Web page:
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A Copy Editor's Lament

I'm vexed by agreement issues lately.

For example, an article I recently copy edited said something like, "The suites feature Jacuzzi tubs and a balcony." Here's another example, "Homeowners throughout the country should buy an insurance policy tailored to their unique needs." All parents should come to the school by 6 to pick up their child."

Besides aiming for clairity, the copy editor's job is also to aim for precision. So we have to think about possibly implying that multiple suites share a single balcony. We have to think about whether all homeowners can collectively buy a single insurance policy. We have to worry whether a sentence suggests that dozens or perhaps hundreds of parents all come to pick up one child.

The alternatives get messy, and writing around the problems isn't always ideal, either.

"Suites have Jacuzzi tubs and balconies" -- Making the items all plural is imprecise and can lead to potential misreadings. Does each suite just one one tub and one balcony? Or might some have more? From the way this is written, there's no way to be sure.

"Each suite features a Jacuzzi tub and a balcony" -- Making the items singular is often a handy way around the problem, but it can get very old very fast. And in some contexts it just doensn't work, like when you're talking about many different types of suites and keeping them straight means keeping them as groups.

That's what I usually try to do, though the result is usually far short of ideal.

Of course, I wouldn't change "All dogs have four legs" to "Every dog has four legs." But that just further shows the insidiousness of subject-object agreement.

It's frustrating because, in a job that offers some very solid satisfactions, there's no way to feel good about a lot of these situations. (Or maybe I'm just whiny because tomorrow the company I'm working for filed Chapter 11 but keeps swearing that I'll get they money they owe me. Yeah, that could be makin' me whiny.)

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Bring back debtors' prisons.

June, be sure to get your name (high) on the list of folk to be paid by your ex-employer.

Interestingly, although nitpicking analysis of your example sentences reveals their flaws in logic, the content of each imperfect sentence is readily understood. Such flaws are common (almost colloquial) in spoken English.

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Getting my name high on that list seems unlikely, since others on it have six- and seven-figure claims and have names like Citibank and BofA. I've been assured that, as an ongoing freelancer, I'm categorized differently from general creditors (I'm in the, "Can't screw 'em because we still need 'em" category, as opposed to the "Thanks for the big loan, schmucks" category").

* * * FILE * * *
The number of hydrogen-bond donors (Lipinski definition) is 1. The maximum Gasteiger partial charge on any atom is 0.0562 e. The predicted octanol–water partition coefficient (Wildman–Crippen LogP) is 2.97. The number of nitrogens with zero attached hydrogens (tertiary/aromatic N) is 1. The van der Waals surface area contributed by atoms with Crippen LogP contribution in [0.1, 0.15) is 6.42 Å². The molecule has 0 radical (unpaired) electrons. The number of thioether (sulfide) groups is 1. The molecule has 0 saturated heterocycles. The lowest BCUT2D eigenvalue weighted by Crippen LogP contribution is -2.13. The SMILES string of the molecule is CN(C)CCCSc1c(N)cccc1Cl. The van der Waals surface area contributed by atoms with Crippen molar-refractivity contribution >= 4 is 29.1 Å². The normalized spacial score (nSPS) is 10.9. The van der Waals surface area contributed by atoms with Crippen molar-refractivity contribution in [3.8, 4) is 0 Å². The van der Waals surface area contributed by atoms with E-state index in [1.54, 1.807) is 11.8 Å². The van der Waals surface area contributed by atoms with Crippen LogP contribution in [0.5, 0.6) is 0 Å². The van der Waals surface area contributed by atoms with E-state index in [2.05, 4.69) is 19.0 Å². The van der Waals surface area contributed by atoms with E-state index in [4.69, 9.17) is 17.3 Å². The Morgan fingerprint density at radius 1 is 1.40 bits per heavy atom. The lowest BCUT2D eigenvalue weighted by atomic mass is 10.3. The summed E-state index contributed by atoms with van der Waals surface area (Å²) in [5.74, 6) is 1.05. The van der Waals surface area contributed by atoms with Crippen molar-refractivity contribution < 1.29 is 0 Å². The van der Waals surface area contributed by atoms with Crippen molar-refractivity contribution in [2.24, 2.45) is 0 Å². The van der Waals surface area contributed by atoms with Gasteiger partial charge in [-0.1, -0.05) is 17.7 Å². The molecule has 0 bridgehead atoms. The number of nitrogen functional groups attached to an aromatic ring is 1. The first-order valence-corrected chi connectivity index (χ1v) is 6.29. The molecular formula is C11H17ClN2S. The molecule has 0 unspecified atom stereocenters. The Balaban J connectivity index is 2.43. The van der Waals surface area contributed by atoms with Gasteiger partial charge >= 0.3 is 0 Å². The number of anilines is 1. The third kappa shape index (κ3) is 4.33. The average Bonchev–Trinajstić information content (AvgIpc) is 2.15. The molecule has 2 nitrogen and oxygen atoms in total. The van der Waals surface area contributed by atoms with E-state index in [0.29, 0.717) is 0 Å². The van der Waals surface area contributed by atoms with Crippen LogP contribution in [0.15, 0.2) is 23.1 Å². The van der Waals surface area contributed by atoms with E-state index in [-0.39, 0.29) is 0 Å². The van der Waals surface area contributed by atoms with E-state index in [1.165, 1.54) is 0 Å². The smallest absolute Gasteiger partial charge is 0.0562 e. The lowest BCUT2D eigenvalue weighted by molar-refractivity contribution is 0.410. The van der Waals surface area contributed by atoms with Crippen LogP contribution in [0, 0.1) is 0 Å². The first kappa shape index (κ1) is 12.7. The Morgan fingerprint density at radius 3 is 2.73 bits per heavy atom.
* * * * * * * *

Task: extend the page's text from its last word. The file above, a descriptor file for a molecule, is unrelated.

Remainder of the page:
We'll see how that turns out.

 Re the sentence examples: You're right. All the original "bad" sentences are perfectly clear in meaning. Which means I'm useless. Which means I may not see that money after all ... 

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When the very guardian of grammatical goodness is vexed, what hope have we underlings of...um...er....de-vexing ourselves?

 Oh the despair!


Eric P. Nichols P.O. Box 56235 North Pole, AK 99705 (907) 488-0483 kl7aj@acsalaska.net eric.nichols@eielson.af.mil http://ericnichols.net

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Yup, it's bad

Normally, I don't mind the messy nature of grammar. But when it's my job to navigate it, that's when I mind.

Anyway, even Barbara Wallraff and Bryan Garner agree this brand of agreement is not an exact science and that common sense should prevail. Still ... you know ... vexing.

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Hi June,

At least two subjects -- you and I -- can agree on this much: money woes are no fun.

Sorry you're having a tough time. Try and trust your instincts and experience on the grammatical questions. Caring as much as you evidently do ought to take care of the rest.

As far as getting paid, I can only wish you best of luck. I've been screwed too many times to offer blind optimism. Yet, still we perservere.

All my fingers are crossed for you. Or is it my fingers are all crossed up for you?

Good luck!

Chris R.

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Thanks for the commiseration.

Luckily, it's not a serious hit. But, as someone who's been screwed in the freelance world, you know how maddening it is. (I've been in those "completely S.O.L." situations, too.

They're telling us that we freelancers -- the ones they still rely on on a daily basis -- are in a different category from their bank creditors. "So keep on coming in to work."

 We'll see.

 Anyhoo, thanks!